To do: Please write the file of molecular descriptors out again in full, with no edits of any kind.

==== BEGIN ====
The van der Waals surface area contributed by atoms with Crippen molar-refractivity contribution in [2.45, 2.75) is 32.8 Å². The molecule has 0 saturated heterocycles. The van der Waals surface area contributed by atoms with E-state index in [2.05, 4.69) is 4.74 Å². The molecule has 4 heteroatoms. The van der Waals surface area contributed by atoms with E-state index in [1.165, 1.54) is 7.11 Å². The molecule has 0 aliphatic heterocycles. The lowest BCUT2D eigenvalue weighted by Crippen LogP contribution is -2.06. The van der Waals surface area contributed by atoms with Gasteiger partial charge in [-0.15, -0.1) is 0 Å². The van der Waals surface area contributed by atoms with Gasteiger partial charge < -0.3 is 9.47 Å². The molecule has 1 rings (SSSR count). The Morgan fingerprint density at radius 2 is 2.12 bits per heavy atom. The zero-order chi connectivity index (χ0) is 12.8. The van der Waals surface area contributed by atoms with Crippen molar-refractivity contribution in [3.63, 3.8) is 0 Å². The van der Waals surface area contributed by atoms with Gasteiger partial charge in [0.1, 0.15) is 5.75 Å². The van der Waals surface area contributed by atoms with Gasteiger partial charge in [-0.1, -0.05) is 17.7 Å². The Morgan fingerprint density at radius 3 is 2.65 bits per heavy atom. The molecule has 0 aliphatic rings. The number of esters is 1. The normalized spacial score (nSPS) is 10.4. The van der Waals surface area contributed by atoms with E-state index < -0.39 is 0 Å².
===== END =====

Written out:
The van der Waals surface area contributed by atoms with Crippen molar-refractivity contribution in [2.45, 2.75) is 32.8 Å². The molecule has 0 saturated heterocycles. The van der Waals surface area contributed by atoms with E-state index in [2.05, 4.69) is 4.74 Å². The molecule has 4 heteroatoms. The van der Waals surface area contributed by atoms with E-state index in [1.165, 1.54) is 7.11 Å². The molecule has 0 aliphatic heterocycles. The lowest BCUT2D eigenvalue weighted by Crippen LogP contribution is -2.06. The van der Waals surface area contributed by atoms with Gasteiger partial charge in [-0.15, -0.1) is 0 Å². The van der Waals surface area contributed by atoms with Gasteiger partial charge < -0.3 is 9.47 Å². The molecule has 1 rings (SSSR count). The Morgan fingerprint density at radius 2 is 2.12 bits per heavy atom. The zero-order chi connectivity index (χ0) is 12.8. The van der Waals surface area contributed by atoms with Crippen molar-refractivity contribution in [3.63, 3.8) is 0 Å². The van der Waals surface area contributed by atoms with Gasteiger partial charge in [0.1, 0.15) is 5.75 Å². The van der Waals surface area contributed by atoms with Gasteiger partial charge in [-0.1, -0.05) is 17.7 Å². The Morgan fingerprint density at radius 3 is 2.65 bits per heavy atom. The molecule has 0 aliphatic rings. The number of esters is 1. The normalized spacial score (nSPS) is 10.4. The van der Waals surface area contributed by atoms with E-state index < -0.39 is 0 Å².